How does HR hold people accountable for the HR part of their jobs? For example, reviewing resumes, filling out performance appraisals, taking required training, signing documents, etc. I’m an HR professional at a company where employees take a lackadaisical approach to these checklists. They might be great at their jobs, but I can’t do my own job if they don’t finish these tasks, and I have no authority over them. Help!
People don’t listen to your requests to do these essential tasks for two reasons. One, they don’t think they are important, and two, there are no consequences for skipping them. So why on earth would they take time out of their day to fill out a performance appraisal, for example? (Let’s face it, even people who think appraisals are extremely critical to employee success don’t like to do them.)
Your statement “I have no authority over them” is the key here. You don’t have authority, but someone does. Who is that person? Finding him or her is one of a few different approaches you can take to solve this problem.
Be a salesperson or a cheerleader
Lots of HR people take this route. They work on extolling the virtue and value of whatever task must happen. Of course, this is a lot easier for things like getting hiring managers to review resumes — after all, they’d like to have someone in the position. “Just think! If you can get through these resumes, we can schedule interviews, and then by this time next month, you can have a new employee!” you might ask, pom-poms waving. But it’s not easy to “rah-rah” your way through less cheerful tasks, like taking the annual online sexual harassment training.
This is a very high-energy approach, and it does have some effect. Constantly telling people how great and important a task is — and going away once they do it — will eventually get a good deal of people on board. You can see many HR departments do this: They decorate for open enrollment, provide treats for people who come to code of conduct training, and talk about performance appraisals like they were Nobel Prize committees.
This is not my cup of tea. Sure, I’m in favor of treats, and heaven knows I can be “rah-rah” about some things, but I have a different preferred method of getting people to do dreaded tasks.
Get leadership on board
You don’t have the authority to punish employees who don’t do these tasks, but the CEO (or president, owner or whoever sits at the top of the hierarchy) does. You will always fight a losing battle if your CEO doesn’t back up these processes.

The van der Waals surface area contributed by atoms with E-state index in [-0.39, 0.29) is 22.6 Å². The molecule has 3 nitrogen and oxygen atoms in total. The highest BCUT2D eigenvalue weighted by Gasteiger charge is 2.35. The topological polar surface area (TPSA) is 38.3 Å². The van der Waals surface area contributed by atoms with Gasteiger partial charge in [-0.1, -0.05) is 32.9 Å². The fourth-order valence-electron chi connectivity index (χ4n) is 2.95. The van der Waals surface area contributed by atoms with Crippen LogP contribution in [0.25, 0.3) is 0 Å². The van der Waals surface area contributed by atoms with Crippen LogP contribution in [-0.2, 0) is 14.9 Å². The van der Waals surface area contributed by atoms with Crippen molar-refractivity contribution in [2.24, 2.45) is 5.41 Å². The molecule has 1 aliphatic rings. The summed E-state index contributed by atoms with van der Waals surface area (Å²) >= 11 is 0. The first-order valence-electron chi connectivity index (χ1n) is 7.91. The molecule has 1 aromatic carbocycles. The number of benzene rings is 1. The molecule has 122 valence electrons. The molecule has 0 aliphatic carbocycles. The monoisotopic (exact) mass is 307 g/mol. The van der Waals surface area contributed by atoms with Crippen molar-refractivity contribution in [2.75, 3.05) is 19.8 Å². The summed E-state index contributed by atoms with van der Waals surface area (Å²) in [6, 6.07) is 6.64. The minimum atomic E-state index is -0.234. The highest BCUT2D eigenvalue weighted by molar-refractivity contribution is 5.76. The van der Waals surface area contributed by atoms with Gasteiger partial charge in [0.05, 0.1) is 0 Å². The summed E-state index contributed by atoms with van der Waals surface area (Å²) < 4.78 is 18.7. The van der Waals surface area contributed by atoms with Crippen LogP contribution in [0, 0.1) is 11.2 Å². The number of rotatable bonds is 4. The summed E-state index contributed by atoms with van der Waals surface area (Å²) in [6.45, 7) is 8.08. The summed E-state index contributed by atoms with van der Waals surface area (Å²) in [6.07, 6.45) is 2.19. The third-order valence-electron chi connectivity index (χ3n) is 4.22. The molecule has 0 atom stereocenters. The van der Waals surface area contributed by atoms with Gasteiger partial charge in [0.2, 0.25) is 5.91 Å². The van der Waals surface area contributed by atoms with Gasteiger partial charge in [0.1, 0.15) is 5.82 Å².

Some things are not strictly necessary, and others are illegal to ignore. For instance, regular sexual harassment training is required by California law. As long as you have at least five employees, these employees must go through the training. It isn’t optional. The company leadership needs to ensure that this happens.
But things like performance appraisals are legally optional, so you don’t have the threat of a government agency breaking down your door if you don’t do them. To get the CEO to care about these, you need to speak dollars and cents. Show the CEO how these systems benefit the company, and you’ll gain an ally who can put real consequences in place.
Accurate performance reviews, for example, protect the company against complaints of discrimination. Say you fire someone for performance issues, and they make a discrimination claim. If you can demonstrate that you recorded the performance issues, made the person aware of the situation, and things didn’t get better, you can save yourself a fortune in legal bills.
Once the CEO is on board, ask for the ability to follow up and deliver consequences to non-compliant employees. Things like legally required training must have consequences that include termination. For things like performance appraisals, perhaps managers don’t get their annual increase until they complete them.
Lighten the load
But if the CEO won’t back something, and it’s not legally required, just step back and don’t burn yourself out trying to get everything done. Not everything is a company priority, and that’s okay.
If the delays continue, it may be time to reevaluate what you ask people to do and limit it to critical items only. At least that will reduce your stress load, which is definitely worth a lot when you work in HR!
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